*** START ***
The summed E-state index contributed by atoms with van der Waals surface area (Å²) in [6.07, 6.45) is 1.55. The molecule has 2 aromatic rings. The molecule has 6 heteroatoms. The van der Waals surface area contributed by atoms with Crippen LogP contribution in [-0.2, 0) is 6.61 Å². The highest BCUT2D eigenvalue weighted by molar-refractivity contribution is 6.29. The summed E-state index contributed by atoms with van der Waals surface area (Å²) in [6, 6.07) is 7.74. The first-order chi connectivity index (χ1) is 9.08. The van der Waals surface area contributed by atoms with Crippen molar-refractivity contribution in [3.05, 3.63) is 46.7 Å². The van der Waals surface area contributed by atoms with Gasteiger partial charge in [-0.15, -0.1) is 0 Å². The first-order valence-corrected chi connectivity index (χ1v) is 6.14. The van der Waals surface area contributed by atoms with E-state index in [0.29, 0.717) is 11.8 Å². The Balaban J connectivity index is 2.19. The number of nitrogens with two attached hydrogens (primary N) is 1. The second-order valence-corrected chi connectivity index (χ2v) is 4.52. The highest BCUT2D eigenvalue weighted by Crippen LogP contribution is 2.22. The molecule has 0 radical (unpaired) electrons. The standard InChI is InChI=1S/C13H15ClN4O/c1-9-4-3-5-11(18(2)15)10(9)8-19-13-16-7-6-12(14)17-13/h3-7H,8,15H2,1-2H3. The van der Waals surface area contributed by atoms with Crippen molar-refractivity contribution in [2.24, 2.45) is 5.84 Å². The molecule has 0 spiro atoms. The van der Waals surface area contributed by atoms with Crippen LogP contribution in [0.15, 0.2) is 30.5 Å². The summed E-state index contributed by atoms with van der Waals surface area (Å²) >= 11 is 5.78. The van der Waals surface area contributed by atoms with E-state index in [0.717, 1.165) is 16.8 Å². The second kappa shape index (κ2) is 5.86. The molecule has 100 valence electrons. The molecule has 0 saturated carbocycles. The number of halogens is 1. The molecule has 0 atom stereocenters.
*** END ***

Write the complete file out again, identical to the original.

The summed E-state index contributed by atoms with van der Waals surface area (Å²) in [6.07, 6.45) is 1.55. The molecule has 2 aromatic rings. The molecule has 6 heteroatoms. The van der Waals surface area contributed by atoms with Crippen LogP contribution in [-0.2, 0) is 6.61 Å². The highest BCUT2D eigenvalue weighted by molar-refractivity contribution is 6.29. The summed E-state index contributed by atoms with van der Waals surface area (Å²) in [6, 6.07) is 7.74. The first-order chi connectivity index (χ1) is 9.08. The van der Waals surface area contributed by atoms with Crippen molar-refractivity contribution in [3.05, 3.63) is 46.7 Å². The van der Waals surface area contributed by atoms with Gasteiger partial charge in [-0.15, -0.1) is 0 Å². The first-order valence-corrected chi connectivity index (χ1v) is 6.14. The van der Waals surface area contributed by atoms with E-state index in [0.29, 0.717) is 11.8 Å². The Balaban J connectivity index is 2.19. The number of nitrogens with two attached hydrogens (primary N) is 1. The second-order valence-corrected chi connectivity index (χ2v) is 4.52. The highest BCUT2D eigenvalue weighted by Crippen LogP contribution is 2.22. The molecule has 0 radical (unpaired) electrons. The standard InChI is InChI=1S/C13H15ClN4O/c1-9-4-3-5-11(18(2)15)10(9)8-19-13-16-7-6-12(14)17-13/h3-7H,8,15H2,1-2H3. The van der Waals surface area contributed by atoms with Crippen molar-refractivity contribution in [2.24, 2.45) is 5.84 Å². The molecule has 0 spiro atoms. The van der Waals surface area contributed by atoms with Crippen LogP contribution in [0.15, 0.2) is 30.5 Å². The summed E-state index contributed by atoms with van der Waals surface area (Å²) >= 11 is 5.78. The van der Waals surface area contributed by atoms with E-state index in [0.717, 1.165) is 16.8 Å². The second kappa shape index (κ2) is 5.86. The molecule has 100 valence electrons. The molecule has 0 saturated carbocycles. The number of halogens is 1. The molecule has 0 atom stereocenters.